In April 2014, the Board issued Hearing Order OH-001-2014, setting out the process for the public review of the Project. The Board received and considered a total of 2 118 applications to participate in the OH-001-2014 hearing for the Project. The Board granted standing to participate to 1 650 applicants. Out of these 1 650 hearing participants, 400 participated as intervenors and the remaining as commenters. Hearing participants were from various groups, including federal and provincial governments, business, Indigenous peoples, landowners, individuals and non-governmental organizations. A total of $3,085,370 in participant funding was allocated to 72 intervenors.

On May 19, 2016, the Board found that the Project was in the public interest and recommended that a Certificate be issued under section 52 of the NEB Act for the construction and operation of the Project. The Certificate is subject to 157 terms and conditions that the Board considered necessary or desirable in the public interest. Pursuant to section 29 of the CEAA, 2012, the Report also stated that the Board is of the view that with the implementation of Trans Mountain’s environmental protection procedures, and full compliance with the Board’s recommended terms and conditions, the Project is not likely to cause significant adverse environmental effects.

On November 29, 2016, following seven months of consultations, which included a four-month extension of the legislated timeline to allow for deeper Indigenous consultations and public engagement on the Project, the Governor in Council issued Order in Council P.C. 2016-1069, accepting the Board’s recommendation that the Project will be required by the present and future public convenience and necessity under the NEB Act and will not likely cause significant adverse environmental effects under the Canadian Environmental Assessment Act, 2012.

Under the January 2016 interim approach for major projects review, five principles were used to guide the Government’s decision: (i) no project proponent will be asked to return to the starting line; (ii) decisions will be based on science, traditional knowledge of Indigenous peoples and other relevant evidence; (iii) the views of the public and affected communities will be sought and considered; (iv) Indigenous peoples will be meaningfully consulted and, where appropriate, impacts on their rights and interests will be accommodated; and (v) direct and upstream greenhouse gas emissions (“GHG emissions”) linked to the projects under review will be assessed.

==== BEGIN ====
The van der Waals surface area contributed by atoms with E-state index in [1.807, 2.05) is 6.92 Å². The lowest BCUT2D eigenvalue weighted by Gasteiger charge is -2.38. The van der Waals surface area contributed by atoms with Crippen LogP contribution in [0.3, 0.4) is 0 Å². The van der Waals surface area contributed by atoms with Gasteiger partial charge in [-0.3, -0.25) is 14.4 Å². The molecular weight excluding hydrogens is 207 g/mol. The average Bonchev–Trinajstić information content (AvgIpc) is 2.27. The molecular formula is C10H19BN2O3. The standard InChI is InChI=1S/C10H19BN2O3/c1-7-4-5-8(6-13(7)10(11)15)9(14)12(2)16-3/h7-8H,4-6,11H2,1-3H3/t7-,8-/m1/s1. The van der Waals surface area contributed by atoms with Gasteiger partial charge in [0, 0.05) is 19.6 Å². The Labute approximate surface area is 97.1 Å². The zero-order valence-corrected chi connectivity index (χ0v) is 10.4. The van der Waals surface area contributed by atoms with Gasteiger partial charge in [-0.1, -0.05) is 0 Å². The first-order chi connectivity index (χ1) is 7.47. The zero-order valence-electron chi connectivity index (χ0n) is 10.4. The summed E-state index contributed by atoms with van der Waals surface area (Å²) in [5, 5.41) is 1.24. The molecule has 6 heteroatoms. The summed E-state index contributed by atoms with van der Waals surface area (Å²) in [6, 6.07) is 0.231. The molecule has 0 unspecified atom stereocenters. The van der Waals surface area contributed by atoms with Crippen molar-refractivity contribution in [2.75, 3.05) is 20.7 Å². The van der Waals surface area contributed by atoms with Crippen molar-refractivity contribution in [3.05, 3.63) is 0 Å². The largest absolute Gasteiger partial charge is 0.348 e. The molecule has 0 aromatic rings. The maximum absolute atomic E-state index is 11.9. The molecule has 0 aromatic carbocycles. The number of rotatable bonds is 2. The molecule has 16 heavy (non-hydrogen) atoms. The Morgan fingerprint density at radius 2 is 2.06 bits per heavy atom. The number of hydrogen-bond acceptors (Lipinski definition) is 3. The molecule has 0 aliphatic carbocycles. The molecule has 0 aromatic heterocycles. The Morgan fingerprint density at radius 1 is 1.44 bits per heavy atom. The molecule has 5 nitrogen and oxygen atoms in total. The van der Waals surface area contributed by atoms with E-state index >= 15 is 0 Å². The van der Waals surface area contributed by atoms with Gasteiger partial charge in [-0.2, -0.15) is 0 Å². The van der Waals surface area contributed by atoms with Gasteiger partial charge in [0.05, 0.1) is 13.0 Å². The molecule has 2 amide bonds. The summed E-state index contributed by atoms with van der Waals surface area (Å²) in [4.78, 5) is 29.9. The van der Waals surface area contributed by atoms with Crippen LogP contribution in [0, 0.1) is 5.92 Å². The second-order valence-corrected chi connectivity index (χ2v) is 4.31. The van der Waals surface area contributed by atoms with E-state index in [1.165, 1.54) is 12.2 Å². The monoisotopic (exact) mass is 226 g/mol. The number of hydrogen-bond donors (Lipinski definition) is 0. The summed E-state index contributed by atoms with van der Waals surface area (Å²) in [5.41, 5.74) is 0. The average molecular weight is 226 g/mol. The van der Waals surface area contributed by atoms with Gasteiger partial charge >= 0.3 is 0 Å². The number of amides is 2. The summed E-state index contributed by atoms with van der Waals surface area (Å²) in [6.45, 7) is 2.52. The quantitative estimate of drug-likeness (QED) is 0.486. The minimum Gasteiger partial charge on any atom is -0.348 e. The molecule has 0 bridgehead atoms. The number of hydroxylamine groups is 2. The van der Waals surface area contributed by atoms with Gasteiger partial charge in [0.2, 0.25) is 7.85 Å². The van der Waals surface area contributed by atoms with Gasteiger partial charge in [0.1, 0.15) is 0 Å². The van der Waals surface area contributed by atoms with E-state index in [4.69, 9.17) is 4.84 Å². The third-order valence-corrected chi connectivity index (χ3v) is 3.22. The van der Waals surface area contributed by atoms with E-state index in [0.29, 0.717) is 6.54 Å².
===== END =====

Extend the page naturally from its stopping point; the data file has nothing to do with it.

At the direction of the Governor in Council, on December 1, 2016, the Board issued Certificate of Public Convenience and Necessity OC-064 to Trans Mountain Pipeline ULC in respect of the proposed construction and operation of the Trans Mountain Expansion Project, subject to terms and 157 conditions set out in Appendix 3 of the Board’s Report of May 19, 2016, entitled Trans Mountain Expansion Project OH-001-2014, and issued to Trans Mountain Pipeline ULC Amending Orders AO-002-OC-49 and AO-003-OC-2.

Indigenous consultations

Seventy-three Indigenous groups (representing 83 Indigenous communities) participated as intervenors in the hearing and provided their comments, views and evidence through written submissions and oral evidence to the Board. A total of 35 Indigenous groups and individuals provided oral traditional evidence to the Board during the hearing. To date, the proponent concluded benefit agreements with 43 Indigenous groups.